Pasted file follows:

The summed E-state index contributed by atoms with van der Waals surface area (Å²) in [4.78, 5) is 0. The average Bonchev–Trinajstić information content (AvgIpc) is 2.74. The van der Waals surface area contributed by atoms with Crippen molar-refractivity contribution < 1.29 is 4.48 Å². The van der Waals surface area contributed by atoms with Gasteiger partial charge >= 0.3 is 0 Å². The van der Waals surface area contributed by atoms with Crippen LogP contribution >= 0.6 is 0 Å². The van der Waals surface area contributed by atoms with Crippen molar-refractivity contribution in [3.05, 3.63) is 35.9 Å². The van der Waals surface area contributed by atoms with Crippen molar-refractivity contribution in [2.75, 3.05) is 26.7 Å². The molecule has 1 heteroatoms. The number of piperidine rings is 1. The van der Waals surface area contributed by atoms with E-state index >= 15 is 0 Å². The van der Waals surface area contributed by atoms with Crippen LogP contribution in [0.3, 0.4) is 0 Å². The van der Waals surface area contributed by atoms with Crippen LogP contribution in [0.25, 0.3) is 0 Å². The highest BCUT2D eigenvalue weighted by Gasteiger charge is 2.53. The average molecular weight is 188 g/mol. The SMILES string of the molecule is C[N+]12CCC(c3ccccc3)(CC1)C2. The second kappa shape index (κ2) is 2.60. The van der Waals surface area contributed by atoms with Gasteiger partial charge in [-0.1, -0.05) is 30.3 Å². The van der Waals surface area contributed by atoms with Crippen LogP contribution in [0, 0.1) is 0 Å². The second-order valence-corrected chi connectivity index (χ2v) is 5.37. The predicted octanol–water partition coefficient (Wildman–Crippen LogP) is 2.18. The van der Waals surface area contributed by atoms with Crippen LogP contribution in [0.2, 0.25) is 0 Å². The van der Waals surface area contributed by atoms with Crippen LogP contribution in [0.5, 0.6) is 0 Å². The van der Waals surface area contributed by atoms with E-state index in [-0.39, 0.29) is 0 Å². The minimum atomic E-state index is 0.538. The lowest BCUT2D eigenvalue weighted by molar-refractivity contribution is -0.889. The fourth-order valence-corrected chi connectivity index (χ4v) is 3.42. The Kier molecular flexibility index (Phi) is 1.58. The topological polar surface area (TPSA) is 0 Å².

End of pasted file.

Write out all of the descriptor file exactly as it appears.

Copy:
The summed E-state index contributed by atoms with van der Waals surface area (Å²) in [4.78, 5) is 0. The average Bonchev–Trinajstić information content (AvgIpc) is 2.74. The van der Waals surface area contributed by atoms with Crippen molar-refractivity contribution < 1.29 is 4.48 Å². The van der Waals surface area contributed by atoms with Gasteiger partial charge >= 0.3 is 0 Å². The van der Waals surface area contributed by atoms with Crippen LogP contribution >= 0.6 is 0 Å². The van der Waals surface area contributed by atoms with Crippen molar-refractivity contribution in [3.05, 3.63) is 35.9 Å². The van der Waals surface area contributed by atoms with Crippen molar-refractivity contribution in [2.75, 3.05) is 26.7 Å². The molecule has 1 heteroatoms. The number of piperidine rings is 1. The van der Waals surface area contributed by atoms with E-state index >= 15 is 0 Å². The van der Waals surface area contributed by atoms with Crippen LogP contribution in [0.3, 0.4) is 0 Å². The van der Waals surface area contributed by atoms with Crippen LogP contribution in [0.25, 0.3) is 0 Å². The highest BCUT2D eigenvalue weighted by Gasteiger charge is 2.53. The average molecular weight is 188 g/mol. The SMILES string of the molecule is C[N+]12CCC(c3ccccc3)(CC1)C2. The second kappa shape index (κ2) is 2.60. The van der Waals surface area contributed by atoms with Gasteiger partial charge in [-0.1, -0.05) is 30.3 Å². The van der Waals surface area contributed by atoms with Crippen LogP contribution in [0, 0.1) is 0 Å². The second-order valence-corrected chi connectivity index (χ2v) is 5.37. The predicted octanol–water partition coefficient (Wildman–Crippen LogP) is 2.18. The van der Waals surface area contributed by atoms with Crippen LogP contribution in [0.2, 0.25) is 0 Å². The van der Waals surface area contributed by atoms with Crippen LogP contribution in [0.5, 0.6) is 0 Å². The van der Waals surface area contributed by atoms with E-state index in [-0.39, 0.29) is 0 Å². The minimum atomic E-state index is 0.538. The lowest BCUT2D eigenvalue weighted by molar-refractivity contribution is -0.889. The fourth-order valence-corrected chi connectivity index (χ4v) is 3.42. The Kier molecular flexibility index (Phi) is 1.58. The topological polar surface area (TPSA) is 0 Å².